We’ll admit we’re swooning over Jennifer’s rustic girl canvas.
The colors are warm, the curves are sweet and the texture is lovely in this abstract figurative painting.
Are you tempted to try your own version? We are!
And, lucky for us all, Jennifer walks us through blank canvas to finished figure right here.
I started with a 12″x36″ canvas and inspiration from a picture I found on Pinterest. The rustic color palette I chose was inspired by the decor at my boutique and coffee shop – Village Chic in Charleston, Ohio.
To begin, I sketched an outline onto the blank canvas. This created a starting point for me and could be seen through the initial first layers to guide the painting.
I wet the entire surface using the Water Girl continuous spray bottle and applied a warm white clay-based paint with the 1.5″ Pennelli Giuliani brush before gradually blending in muddy grey and taupe colors without cleaning my brush in between.
To re-establish the form of the figure, I outlined her with black paint and then used the Turquoise Iris Cheerleader brush to add in texture.
At this point it was time to “super soak” the canvas with the Water Girl, allowing all those beautiful colors to run and drip. The Lil Frenchie then tagged in to clean up the lines and add in some color with a soft aqua and a medium orange.
Throughout the whole painting, I made to sure bring the color around to the edges of canvas so that framing is not necessary. I use the Rule of 3 to strike a balanced look that is pleasing to the eye in my interior design business as well as when adding color to a canvas. I keep the composition balanced by adding colors to three areas at a time. For this project, I did so utilizing the Turquoise Iris Mop Brush and with the #12 palette knife.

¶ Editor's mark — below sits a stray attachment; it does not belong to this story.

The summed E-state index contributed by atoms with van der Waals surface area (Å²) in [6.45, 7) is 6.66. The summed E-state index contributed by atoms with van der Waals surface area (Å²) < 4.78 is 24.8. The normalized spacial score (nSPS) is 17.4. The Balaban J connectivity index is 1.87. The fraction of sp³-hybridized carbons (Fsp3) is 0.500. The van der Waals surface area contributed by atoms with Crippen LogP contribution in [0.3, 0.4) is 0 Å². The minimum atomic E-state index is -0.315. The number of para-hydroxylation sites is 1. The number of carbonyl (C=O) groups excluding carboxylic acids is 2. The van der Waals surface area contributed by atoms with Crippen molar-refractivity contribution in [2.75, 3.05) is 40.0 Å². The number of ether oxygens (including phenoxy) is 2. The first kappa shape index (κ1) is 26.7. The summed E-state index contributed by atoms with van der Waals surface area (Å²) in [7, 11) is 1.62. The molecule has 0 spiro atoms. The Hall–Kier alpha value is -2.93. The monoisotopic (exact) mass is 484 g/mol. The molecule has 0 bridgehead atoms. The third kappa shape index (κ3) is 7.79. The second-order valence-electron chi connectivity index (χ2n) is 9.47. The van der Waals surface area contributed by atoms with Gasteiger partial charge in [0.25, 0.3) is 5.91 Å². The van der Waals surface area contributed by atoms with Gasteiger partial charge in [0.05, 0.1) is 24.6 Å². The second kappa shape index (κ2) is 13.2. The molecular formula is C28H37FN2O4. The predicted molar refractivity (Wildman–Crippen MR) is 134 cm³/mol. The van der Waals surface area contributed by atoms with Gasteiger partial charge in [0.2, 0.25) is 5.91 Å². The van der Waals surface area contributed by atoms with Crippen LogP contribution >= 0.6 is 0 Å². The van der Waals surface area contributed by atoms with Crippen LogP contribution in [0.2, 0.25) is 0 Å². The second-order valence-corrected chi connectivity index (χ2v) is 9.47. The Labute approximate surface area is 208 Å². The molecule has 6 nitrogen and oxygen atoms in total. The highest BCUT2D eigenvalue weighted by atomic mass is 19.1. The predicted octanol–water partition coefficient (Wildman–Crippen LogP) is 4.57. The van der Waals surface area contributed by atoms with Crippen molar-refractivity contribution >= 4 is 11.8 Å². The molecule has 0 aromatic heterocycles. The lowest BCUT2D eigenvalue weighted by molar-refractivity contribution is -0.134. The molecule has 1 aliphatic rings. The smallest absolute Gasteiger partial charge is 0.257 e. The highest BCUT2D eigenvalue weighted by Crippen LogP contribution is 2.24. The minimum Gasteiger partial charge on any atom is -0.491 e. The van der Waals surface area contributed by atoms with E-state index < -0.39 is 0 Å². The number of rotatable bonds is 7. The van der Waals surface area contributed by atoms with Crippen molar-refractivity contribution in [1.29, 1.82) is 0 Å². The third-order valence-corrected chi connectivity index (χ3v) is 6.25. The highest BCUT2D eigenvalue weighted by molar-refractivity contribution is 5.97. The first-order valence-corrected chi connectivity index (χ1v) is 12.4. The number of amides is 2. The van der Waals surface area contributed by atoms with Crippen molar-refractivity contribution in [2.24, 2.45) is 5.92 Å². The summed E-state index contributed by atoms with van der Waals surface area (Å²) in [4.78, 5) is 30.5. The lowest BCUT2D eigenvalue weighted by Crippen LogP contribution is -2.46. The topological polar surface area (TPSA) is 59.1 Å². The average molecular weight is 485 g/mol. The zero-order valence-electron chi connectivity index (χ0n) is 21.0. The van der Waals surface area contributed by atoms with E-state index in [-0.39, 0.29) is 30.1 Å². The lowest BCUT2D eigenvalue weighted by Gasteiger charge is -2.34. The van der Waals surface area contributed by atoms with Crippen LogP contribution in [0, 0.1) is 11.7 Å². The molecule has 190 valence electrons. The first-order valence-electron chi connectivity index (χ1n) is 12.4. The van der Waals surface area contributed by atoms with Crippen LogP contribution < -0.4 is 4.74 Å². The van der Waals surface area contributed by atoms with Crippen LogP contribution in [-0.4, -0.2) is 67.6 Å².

Finally, I added highlights to the canvas by evaluating where light would fall on the human form. I often do not add features to the faces I paint, so you can find your own meaning in the life of the art form I have captured.
See Jennifer’s entire process in her video tutorial:
We appreciate the opportunity to allow our own imaginations to fill in the details of this form.
Can you imagine or see someone special in Jennifer’s finished piece?
Until next time,
The Paint Pixies